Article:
GDP growth rate 5.7% this year, says Asian Development Bank

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VietNam News English - 32 month(s) ago 4 readings 1 duplicate news

Viet Nam's economy is forecast to grow by 5.7 per cent this year, before picking up to 6.2 per cent next year, according to the Asian Development Outlook Update launched by the Asian Development Bank (ADB) in Ha Noi yesterday.

HA NOI — Viet Nam's economy is forecast to grow by 5.7 per cent this year, before picking up to 6.2 per cent next year, according to the Asian Development Outlook Update launched by the Asian Development Bank (ADB) in Ha Noi yesterday.

ADB's country director for Viet Nam Tomoyuki Kimura said average inflation could ease to just under 10 per cent this year, providing policy settings were kept sufficiently firm. Inflation was also expected to quicken to 11.5 per cent next year, in tandem with economic growth and expectations of higher global food prices.

The bank forecast the current account to record a deficit equivalent to 1.5 per cent of GDP this year and 2.2 per cent next year, largely due to subdued exports.

Growth in exports would slow from last year, owing to weaker world trade, although Viet Nam should benefit from the expected gradual pickup in the US, its biggest export market.

"We fully support the Government's efforts in undertaking structural reforms this year. We strongly emphasise that increased transparency should be at the heart of the reform process, particularly in relation to the State-owned enterprises (SOEs) sector," Kimura said.

He added that the bank valued the Government's plans to restructure the financial sector.

"From our point of view, safeguarding the banking sector should be the immediate priority. The longer-term requirement is to develop a diversified and efficient financial system that can mobilise the funding to meet a 7-8 per cent economic growth target. These complex reforms which will take years to complete would benefit from co-ordination with the proposed restructuring of SOEs," the director said.

Dominic Mellor, the bank's country economist, said the Government adopted a package of monetary and fiscal measures that were sustained throughout the year.

Mellor said the resolution has helped reduce the fiscal deficit and slowed credit growth as the State Bank of Viet Nam (SBV) tightened monetary policy.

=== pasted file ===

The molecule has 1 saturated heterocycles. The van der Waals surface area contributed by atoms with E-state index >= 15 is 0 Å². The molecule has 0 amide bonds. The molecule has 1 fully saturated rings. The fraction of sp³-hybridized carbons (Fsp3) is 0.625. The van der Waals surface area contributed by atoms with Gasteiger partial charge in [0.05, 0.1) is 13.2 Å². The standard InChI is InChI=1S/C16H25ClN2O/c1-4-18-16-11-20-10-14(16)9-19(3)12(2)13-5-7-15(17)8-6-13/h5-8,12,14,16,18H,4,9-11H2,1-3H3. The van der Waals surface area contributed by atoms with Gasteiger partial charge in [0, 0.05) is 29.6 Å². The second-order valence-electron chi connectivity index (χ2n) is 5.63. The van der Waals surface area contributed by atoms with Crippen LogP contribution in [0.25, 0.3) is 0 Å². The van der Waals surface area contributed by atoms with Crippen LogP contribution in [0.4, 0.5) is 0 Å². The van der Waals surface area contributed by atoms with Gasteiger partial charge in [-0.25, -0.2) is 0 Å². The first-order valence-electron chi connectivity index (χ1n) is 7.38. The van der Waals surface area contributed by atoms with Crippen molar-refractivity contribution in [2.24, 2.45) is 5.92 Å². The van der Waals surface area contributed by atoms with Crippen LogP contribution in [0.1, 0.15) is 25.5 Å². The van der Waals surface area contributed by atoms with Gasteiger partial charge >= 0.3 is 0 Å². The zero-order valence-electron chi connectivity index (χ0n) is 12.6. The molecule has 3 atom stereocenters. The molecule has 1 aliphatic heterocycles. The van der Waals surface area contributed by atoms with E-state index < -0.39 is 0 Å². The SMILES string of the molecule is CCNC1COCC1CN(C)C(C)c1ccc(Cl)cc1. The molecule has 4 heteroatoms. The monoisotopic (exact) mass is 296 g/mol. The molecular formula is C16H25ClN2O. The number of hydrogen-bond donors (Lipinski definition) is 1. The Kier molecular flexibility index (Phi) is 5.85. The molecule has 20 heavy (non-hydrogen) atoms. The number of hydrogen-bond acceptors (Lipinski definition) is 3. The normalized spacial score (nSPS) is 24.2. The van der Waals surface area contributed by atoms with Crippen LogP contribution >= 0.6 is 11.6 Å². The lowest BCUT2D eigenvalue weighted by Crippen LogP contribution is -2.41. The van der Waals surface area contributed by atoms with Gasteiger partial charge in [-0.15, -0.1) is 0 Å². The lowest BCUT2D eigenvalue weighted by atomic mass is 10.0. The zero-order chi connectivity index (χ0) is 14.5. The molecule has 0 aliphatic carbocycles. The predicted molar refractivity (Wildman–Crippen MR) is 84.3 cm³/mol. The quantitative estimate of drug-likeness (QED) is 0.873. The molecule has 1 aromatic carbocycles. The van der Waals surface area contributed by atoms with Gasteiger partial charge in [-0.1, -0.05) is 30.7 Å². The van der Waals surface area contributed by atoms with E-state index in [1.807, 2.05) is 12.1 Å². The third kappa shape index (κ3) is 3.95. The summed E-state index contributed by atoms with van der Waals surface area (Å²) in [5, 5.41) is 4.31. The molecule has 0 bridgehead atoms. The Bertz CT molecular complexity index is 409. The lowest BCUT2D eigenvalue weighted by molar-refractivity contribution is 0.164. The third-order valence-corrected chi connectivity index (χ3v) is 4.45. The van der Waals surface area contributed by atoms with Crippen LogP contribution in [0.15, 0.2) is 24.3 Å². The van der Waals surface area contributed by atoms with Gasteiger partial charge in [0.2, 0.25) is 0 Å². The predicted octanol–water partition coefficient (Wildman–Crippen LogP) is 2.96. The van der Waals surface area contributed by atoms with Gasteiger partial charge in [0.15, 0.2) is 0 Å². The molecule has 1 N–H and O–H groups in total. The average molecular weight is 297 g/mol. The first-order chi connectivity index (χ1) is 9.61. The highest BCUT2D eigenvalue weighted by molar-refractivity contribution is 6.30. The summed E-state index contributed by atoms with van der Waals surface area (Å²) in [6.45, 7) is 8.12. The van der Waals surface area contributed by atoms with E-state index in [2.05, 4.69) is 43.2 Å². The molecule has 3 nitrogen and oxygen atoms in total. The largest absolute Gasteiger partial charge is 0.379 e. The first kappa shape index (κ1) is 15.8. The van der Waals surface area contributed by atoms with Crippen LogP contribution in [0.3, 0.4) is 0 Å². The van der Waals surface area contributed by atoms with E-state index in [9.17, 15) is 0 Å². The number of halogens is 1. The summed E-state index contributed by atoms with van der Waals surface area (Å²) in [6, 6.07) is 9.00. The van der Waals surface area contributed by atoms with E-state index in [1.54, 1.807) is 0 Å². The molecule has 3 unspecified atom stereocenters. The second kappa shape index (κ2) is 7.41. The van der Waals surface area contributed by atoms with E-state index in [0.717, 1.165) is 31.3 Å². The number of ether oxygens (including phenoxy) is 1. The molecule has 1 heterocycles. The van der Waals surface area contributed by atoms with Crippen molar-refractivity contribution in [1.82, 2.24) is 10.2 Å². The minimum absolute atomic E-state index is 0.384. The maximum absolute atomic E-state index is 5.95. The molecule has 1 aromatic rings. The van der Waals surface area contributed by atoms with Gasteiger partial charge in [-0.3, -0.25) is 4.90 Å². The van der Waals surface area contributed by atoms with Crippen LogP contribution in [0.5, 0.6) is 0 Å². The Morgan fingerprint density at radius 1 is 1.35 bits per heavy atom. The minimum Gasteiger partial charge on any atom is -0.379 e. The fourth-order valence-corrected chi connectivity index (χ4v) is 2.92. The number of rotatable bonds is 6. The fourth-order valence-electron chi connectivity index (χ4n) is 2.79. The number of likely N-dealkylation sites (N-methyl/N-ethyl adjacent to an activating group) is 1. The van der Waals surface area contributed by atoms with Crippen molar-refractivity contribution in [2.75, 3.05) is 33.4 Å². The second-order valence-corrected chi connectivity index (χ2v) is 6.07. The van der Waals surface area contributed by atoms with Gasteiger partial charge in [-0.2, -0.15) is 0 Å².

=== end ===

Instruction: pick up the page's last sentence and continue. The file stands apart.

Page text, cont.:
He said growth decelerated as investment declined to the lowest level in four years, making the stock market decline further while the exchange rate has broadly stabilised.

The report showed that Viet Nam's foreign exchange reserve has been partially replenished as the balance of payments has improved.

By the end of last year, the reserve was equal to the level before the global economic downturn in 2008. In the first quarter of this year, ADB estimated that the reserve was US$17 billion, representing an increase of $3.5 billion over last year.

However, he said the reserve was equal to two months of imports, which was an amount that could cause difficulties when the world market saw changes.

The economist said ADB was also concerned over key risks including lowering interest rates too quickly, vulnerabilities to external shocks, fiscal and public fiscal management, food market rigidities and vulnerabilities in the banking sector.

"Viet Nam experienced highest credit growth among comparators at a similar stage of development with high levels of credit relative to the economy, resulting in an increase in non-performing loans and a downturn in property prices," he said, adding that this raised questions about capital adequacy.

He said the near-term outlook would be at risk if the Government lowered interest rates too quickly and at a pace that unsettled the foreign exchange market.

He also emphasised difficulties for small and medium-sized enterprises due to tightened credit policies after a period of rapid growth.

ADB's report showed that foreign investment flows in the country's production sector have not been increased.

The bank recommended the SBV loosen the credit growth ceiling from 14 to 18 per cent to create resources for the economy while carefully lowering interest rates. — VNS

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